These calculations showed that for each sector, there are particular SDGs where it has high impact; for each SDG, there are particular sectors that have a high impact on it; and some sectors are more important to the SDGs in aggregate than others. As an example for the first point, the Consumption sector has a particularly large impact on SDG No. 2 (end hunger), No. 4 (inclusive and equitable quality education), No. 13 (combat climate change), and No. 15 (sustainable ecosystems). “The Three Most Important SDGs for Each Sector” shows for this sector the top three SDGs for which it will have the most impact. For point 2, Consumption and Resource Transformation are particularly important to SDG 13. “The Three Most Important Sectors for Each SDG” shows which sector has the most impact on each SDG.

None of these findings is surprising, since it would be expected that some sectors would be more relevant to some SDGs than others and, following from this, some sectors are more relevant to a particular SDG than others. What is more surprising is that a few sectors really stand out in terms of their impact on the SDGs and that some ESG KPIs have a larger impact on certain SDGs than others. The former means that the success of a few sectors will largely determine whether the SDG goals are met. The latter means that while some SDGs will substantially benefit from the private sector “doing well,” others will benefit to a lesser extent.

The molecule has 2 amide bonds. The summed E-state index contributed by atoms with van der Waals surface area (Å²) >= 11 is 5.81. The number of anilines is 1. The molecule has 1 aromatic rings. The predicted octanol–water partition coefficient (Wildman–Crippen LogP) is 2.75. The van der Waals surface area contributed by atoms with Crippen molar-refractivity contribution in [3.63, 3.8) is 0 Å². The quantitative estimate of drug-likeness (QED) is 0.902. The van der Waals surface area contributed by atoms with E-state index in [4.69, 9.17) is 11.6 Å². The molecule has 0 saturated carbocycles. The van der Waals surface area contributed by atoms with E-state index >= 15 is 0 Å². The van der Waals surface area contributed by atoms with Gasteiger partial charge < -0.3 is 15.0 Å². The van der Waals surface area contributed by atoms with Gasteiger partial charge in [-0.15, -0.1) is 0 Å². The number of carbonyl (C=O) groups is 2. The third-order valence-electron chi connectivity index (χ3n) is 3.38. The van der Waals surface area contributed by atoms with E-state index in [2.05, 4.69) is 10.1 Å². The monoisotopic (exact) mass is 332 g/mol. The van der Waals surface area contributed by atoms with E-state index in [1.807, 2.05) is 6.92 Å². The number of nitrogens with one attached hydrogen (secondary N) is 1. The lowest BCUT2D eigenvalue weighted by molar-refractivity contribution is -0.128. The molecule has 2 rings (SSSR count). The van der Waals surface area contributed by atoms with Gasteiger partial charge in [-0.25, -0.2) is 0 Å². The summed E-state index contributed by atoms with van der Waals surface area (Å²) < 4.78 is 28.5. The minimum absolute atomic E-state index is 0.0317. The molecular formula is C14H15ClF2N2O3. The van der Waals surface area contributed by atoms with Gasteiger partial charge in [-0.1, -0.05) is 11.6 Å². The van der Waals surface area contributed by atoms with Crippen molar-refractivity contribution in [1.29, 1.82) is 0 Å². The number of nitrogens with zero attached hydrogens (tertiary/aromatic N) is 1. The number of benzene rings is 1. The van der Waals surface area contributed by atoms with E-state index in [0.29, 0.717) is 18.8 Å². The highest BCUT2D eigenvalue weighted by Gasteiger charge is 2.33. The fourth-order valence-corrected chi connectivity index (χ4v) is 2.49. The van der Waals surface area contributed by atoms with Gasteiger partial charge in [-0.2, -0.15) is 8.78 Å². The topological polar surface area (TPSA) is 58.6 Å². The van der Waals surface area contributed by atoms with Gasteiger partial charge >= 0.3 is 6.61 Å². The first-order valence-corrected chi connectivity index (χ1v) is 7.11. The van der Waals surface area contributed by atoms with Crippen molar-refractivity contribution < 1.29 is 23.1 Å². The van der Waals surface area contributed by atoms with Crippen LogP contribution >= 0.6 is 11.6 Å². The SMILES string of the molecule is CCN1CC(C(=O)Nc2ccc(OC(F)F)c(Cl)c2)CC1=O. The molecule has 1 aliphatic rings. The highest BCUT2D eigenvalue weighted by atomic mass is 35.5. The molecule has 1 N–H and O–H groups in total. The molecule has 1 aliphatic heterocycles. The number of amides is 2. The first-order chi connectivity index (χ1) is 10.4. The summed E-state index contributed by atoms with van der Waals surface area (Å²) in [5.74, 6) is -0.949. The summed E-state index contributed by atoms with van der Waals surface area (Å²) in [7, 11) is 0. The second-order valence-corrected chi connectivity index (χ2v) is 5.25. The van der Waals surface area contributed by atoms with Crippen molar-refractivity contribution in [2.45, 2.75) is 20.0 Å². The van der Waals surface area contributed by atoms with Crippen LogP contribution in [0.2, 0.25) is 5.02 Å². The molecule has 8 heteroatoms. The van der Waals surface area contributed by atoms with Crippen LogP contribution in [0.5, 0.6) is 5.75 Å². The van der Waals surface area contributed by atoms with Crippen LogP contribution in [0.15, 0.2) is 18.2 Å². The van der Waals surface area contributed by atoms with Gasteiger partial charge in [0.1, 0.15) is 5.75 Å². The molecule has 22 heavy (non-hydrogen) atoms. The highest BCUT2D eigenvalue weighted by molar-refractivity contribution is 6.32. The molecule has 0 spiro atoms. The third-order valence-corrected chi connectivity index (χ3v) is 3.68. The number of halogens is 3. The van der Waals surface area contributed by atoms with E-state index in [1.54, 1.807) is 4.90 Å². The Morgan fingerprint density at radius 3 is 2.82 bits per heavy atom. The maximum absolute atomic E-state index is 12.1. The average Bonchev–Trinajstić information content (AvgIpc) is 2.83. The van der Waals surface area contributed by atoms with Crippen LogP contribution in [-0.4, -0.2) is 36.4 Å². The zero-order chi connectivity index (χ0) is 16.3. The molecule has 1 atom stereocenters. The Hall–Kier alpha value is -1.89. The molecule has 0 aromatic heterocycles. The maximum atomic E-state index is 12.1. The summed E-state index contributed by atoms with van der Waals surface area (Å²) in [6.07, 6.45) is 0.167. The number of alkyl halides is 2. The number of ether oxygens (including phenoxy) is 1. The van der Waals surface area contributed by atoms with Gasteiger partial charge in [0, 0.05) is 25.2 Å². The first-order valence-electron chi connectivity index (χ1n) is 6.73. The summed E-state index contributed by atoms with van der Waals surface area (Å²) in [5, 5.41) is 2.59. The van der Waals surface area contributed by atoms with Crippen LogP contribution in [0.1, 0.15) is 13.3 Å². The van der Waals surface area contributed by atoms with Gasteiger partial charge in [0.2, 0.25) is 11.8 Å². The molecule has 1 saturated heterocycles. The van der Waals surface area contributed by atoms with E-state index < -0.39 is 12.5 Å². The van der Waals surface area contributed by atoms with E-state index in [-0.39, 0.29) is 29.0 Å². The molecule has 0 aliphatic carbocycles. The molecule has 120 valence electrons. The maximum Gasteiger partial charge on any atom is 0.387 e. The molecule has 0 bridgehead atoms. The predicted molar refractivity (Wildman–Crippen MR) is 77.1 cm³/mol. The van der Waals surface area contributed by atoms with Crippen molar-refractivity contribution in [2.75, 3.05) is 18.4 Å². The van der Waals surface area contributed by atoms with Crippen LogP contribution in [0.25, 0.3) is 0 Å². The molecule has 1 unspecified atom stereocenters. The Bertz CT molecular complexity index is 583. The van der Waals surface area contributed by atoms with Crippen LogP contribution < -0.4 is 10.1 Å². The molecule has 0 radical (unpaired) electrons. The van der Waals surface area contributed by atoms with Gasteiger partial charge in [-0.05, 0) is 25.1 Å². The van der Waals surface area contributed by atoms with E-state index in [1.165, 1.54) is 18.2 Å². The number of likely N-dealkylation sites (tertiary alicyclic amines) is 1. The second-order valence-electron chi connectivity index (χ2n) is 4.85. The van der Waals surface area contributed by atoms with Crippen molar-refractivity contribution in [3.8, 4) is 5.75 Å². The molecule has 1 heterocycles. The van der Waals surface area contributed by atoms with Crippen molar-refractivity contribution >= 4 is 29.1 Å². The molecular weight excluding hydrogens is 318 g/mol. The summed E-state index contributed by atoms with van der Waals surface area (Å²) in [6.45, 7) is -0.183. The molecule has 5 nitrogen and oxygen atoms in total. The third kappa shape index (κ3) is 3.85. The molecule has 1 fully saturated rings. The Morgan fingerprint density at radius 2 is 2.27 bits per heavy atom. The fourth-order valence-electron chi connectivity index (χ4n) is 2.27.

As shown in “Top-Ranking Sectors for SDGs,” the sectors that are particularly important to the SDGs are health care and consumption, followed by resource transformation and nonrenewable resources. Transportation, services, and financials are less important, although in the case of the latter, our methodology does not capture their role in financing companies and projects that support the SDGs.

We hope this analysis is helpful for two broad audiences. The first is the corporate community, which can use SASB ESG key performance indicators to determine how to do well and good at the same time. The second is investors and NGOs, those focused on a particular SDG or group of SDGs. This analysis will enable both audiences to identify which sectors are most important for investment and collaboration through Public-Private Partnerships, the focus of SDG No. 17.